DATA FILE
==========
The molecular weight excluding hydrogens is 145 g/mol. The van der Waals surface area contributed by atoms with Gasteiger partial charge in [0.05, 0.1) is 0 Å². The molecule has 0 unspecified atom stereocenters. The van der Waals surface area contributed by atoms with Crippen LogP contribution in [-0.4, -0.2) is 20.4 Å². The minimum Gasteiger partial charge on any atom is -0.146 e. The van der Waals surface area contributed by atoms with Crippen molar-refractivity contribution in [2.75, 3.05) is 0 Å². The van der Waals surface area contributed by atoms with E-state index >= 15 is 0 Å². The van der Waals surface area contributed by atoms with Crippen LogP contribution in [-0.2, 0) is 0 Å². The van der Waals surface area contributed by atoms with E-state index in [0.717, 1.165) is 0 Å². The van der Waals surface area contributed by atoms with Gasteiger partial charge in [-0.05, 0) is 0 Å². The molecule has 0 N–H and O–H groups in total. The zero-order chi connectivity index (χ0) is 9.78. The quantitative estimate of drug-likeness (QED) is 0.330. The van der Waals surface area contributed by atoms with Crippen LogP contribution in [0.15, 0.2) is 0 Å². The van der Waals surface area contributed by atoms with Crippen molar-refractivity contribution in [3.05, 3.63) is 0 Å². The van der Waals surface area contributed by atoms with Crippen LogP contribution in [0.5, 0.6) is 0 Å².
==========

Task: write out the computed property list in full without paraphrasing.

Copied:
The molecular weight excluding hydrogens is 145 g/mol. The van der Waals surface area contributed by atoms with Gasteiger partial charge in [0.05, 0.1) is 0 Å². The molecule has 0 unspecified atom stereocenters. The van der Waals surface area contributed by atoms with Crippen LogP contribution in [-0.4, -0.2) is 20.4 Å². The minimum Gasteiger partial charge on any atom is -0.146 e. The van der Waals surface area contributed by atoms with Crippen molar-refractivity contribution in [2.75, 3.05) is 0 Å². The van der Waals surface area contributed by atoms with E-state index >= 15 is 0 Å². The van der Waals surface area contributed by atoms with Crippen LogP contribution in [-0.2, 0) is 0 Å². The van der Waals surface area contributed by atoms with E-state index in [0.717, 1.165) is 0 Å². The van der Waals surface area contributed by atoms with Gasteiger partial charge in [-0.05, 0) is 0 Å². The molecule has 0 N–H and O–H groups in total. The zero-order chi connectivity index (χ0) is 9.78. The quantitative estimate of drug-likeness (QED) is 0.330. The van der Waals surface area contributed by atoms with Crippen LogP contribution in [0.15, 0.2) is 0 Å². The van der Waals surface area contributed by atoms with Crippen molar-refractivity contribution in [3.05, 3.63) is 0 Å². The van der Waals surface area contributed by atoms with Crippen LogP contribution in [0.5, 0.6) is 0 Å².